When the Department of Defense announced it would begin offering benefits to same-sex spouses, it also announced its intention to grant up to 10 days of special leave for military personnel who needed to travel more than 100 miles to a locale where same-sex marriages were legally recognized.
Seven weeks later, it appears that many -- but not all -- LGBT military personnel aren't being permitted to reap the benefits of that policy. David S. Cloud of the LA Times reported Wednesday that "gays and lesbians in the military are running into widespread obstacles" as they try to get time off to be legally wed.
Part of the difficulty for these soldiers, as indicated by the article, comes from the administrative challenge of turning an administrative prescription into a foolproof military policy. One Army officer quoted said her commander hadn't heard of the Pentagon's directive. Others told Cloud their commanders said the soldiers could not be spared time off.
On face value, that's fair: The Pentagon's memo gave commanders discretion on approving time off, and the reality of military service is that there are simply times when leave can't be offered to deployed soldiers. Those issues will continue to be sorted out as the Army, Navy and Air Force put out final guidelines on same-sex marriage leave. (According to Cloud, the Marines have already done so.)
What's worrisome are the two soldiers who reported resentment from fellow troops over the new policy because, as one told Cloud his commander said, "it's not fair to heterosexuals." That's a predictable response (it was foreseen on this blog two months ago), and it's incredibly problematic.
After the repeal of Don't Ask, Don't Tell, the U.S. military made the point that it would offer no special treatment for soldiers. On the surface, the same-sex marriage leave policy does just that: A soldier traveling to Maryland to marry his opposite-sex partner would have to take personal leave to do so, but if his spouse-to-be were of the same gender, he would not. In an effort to promote equal access to marriage benefits, the Pentagon created a slight imbalance that gives soldiers in same-sex relationships special privileges.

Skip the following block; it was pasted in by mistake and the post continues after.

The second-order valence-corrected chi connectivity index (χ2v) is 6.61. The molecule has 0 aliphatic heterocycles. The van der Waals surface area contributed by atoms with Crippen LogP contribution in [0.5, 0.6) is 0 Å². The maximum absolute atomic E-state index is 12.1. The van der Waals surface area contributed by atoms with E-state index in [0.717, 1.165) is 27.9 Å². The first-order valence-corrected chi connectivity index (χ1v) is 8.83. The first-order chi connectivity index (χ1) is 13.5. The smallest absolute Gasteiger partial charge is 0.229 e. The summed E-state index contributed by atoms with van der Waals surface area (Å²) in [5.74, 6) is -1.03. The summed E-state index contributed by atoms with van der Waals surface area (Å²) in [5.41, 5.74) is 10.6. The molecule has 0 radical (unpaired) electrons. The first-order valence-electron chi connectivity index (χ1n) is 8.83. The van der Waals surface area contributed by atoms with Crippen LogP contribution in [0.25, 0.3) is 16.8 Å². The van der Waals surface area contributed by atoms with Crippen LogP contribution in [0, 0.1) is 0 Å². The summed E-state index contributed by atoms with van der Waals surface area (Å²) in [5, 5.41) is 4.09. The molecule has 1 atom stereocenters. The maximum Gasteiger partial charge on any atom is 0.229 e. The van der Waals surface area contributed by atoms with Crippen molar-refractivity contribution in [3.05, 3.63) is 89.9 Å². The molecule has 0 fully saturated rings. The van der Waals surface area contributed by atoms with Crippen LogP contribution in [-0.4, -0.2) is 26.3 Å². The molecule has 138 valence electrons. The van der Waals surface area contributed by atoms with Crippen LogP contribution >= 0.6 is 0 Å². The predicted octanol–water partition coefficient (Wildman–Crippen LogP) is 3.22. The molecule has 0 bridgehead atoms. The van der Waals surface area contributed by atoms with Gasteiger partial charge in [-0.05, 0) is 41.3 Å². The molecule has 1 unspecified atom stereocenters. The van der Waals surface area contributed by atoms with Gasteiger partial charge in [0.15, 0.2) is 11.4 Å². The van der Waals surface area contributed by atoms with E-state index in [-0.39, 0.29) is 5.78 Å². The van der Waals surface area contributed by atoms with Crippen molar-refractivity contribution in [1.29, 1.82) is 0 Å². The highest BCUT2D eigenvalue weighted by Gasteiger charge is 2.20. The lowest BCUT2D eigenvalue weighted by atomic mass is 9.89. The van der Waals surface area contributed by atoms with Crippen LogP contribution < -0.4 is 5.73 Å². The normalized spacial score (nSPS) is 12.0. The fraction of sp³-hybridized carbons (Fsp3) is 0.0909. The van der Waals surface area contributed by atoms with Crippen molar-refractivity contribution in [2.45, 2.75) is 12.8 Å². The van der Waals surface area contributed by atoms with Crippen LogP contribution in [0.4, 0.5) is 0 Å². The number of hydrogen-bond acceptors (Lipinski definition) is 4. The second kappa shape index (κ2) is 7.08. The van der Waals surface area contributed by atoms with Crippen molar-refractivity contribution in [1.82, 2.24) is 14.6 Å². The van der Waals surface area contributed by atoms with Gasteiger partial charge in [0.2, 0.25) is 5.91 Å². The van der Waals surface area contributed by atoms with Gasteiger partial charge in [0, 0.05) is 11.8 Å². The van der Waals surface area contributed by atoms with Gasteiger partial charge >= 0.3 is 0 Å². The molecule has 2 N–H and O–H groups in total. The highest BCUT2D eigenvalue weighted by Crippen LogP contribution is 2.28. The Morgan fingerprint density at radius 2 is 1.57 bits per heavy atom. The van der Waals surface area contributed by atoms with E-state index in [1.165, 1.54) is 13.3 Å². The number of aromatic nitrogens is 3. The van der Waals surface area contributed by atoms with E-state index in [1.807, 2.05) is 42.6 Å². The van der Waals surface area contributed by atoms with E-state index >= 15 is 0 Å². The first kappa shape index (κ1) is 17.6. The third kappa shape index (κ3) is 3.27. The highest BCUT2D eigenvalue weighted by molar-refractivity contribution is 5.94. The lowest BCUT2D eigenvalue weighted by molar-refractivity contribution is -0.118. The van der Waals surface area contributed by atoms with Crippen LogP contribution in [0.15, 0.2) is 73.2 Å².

With only 13 states, several New Mexico counties and the District of Columbia currently permitting marriage, the fact that most soldiers and their same-sex partners don't have the option to get married where they're stationed is certainly something the military has to contend with. But many soldiers who are in opposite-sex relationships face similar obstacles, particularly those located overseas.
If the Pentagon's marriage leave policy was intended to achieve LGBT equality, it took a step in the right direction. For same-sex couples to have access to military benefits, they need to have real access to marriage.
But officials also have a responsibility to promote tolerance among military ranks -- which means any additional marriage-related concessions made to same-sex couples ought to be made to opposite-sex ones, as well.